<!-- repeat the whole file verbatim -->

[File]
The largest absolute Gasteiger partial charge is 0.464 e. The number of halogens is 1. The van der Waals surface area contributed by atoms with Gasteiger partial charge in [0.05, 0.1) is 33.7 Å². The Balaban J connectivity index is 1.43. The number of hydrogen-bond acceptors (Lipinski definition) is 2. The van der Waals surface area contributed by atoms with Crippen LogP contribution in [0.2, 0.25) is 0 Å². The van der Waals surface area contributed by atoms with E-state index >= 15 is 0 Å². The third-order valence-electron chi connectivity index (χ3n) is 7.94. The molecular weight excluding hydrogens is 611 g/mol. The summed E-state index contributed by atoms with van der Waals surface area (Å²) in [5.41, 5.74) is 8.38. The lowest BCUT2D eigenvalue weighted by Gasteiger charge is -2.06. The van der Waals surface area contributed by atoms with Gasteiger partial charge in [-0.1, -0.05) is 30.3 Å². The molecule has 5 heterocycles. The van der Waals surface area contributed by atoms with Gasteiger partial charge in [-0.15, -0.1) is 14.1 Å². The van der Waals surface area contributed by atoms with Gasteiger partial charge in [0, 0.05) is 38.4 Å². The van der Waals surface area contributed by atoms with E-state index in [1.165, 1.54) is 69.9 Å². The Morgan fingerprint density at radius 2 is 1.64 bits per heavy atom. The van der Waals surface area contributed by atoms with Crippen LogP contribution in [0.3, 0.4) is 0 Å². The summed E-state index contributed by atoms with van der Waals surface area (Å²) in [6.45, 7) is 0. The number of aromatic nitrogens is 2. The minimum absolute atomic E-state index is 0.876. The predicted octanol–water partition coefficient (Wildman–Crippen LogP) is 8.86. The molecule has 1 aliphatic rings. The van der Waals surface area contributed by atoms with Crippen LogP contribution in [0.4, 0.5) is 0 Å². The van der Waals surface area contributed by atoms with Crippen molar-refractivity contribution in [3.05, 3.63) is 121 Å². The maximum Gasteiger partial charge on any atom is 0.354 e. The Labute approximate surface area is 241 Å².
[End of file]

The largest absolute Gasteiger partial charge is 0.464 e. The number of halogens is 1. The van der Waals surface area contributed by atoms with Gasteiger partial charge in [0.05, 0.1) is 33.7 Å². The Balaban J connectivity index is 1.43. The number of hydrogen-bond acceptors (Lipinski definition) is 2. The van der Waals surface area contributed by atoms with Crippen LogP contribution in [0.2, 0.25) is 0 Å². The van der Waals surface area contributed by atoms with E-state index >= 15 is 0 Å². The third-order valence-electron chi connectivity index (χ3n) is 7.94. The molecular weight excluding hydrogens is 611 g/mol. The summed E-state index contributed by atoms with van der Waals surface area (Å²) in [5.41, 5.74) is 8.38. The lowest BCUT2D eigenvalue weighted by Gasteiger charge is -2.06. The van der Waals surface area contributed by atoms with Gasteiger partial charge in [-0.1, -0.05) is 30.3 Å². The molecule has 5 heterocycles. The van der Waals surface area contributed by atoms with Gasteiger partial charge in [-0.15, -0.1) is 14.1 Å². The van der Waals surface area contributed by atoms with Gasteiger partial charge in [0, 0.05) is 38.4 Å². The van der Waals surface area contributed by atoms with E-state index in [1.165, 1.54) is 69.9 Å². The Morgan fingerprint density at radius 2 is 1.64 bits per heavy atom. The van der Waals surface area contributed by atoms with Crippen LogP contribution in [0.3, 0.4) is 0 Å². The summed E-state index contributed by atoms with van der Waals surface area (Å²) in [6.45, 7) is 0. The number of aromatic nitrogens is 2. The minimum absolute atomic E-state index is 0.876. The predicted octanol–water partition coefficient (Wildman–Crippen LogP) is 8.86. The molecule has 1 aliphatic rings. The van der Waals surface area contributed by atoms with Crippen LogP contribution in [0.4, 0.5) is 0 Å². The van der Waals surface area contributed by atoms with Crippen molar-refractivity contribution in [3.05, 3.63) is 121 Å². The maximum Gasteiger partial charge on any atom is 0.354 e. The Labute approximate surface area is 241 Å².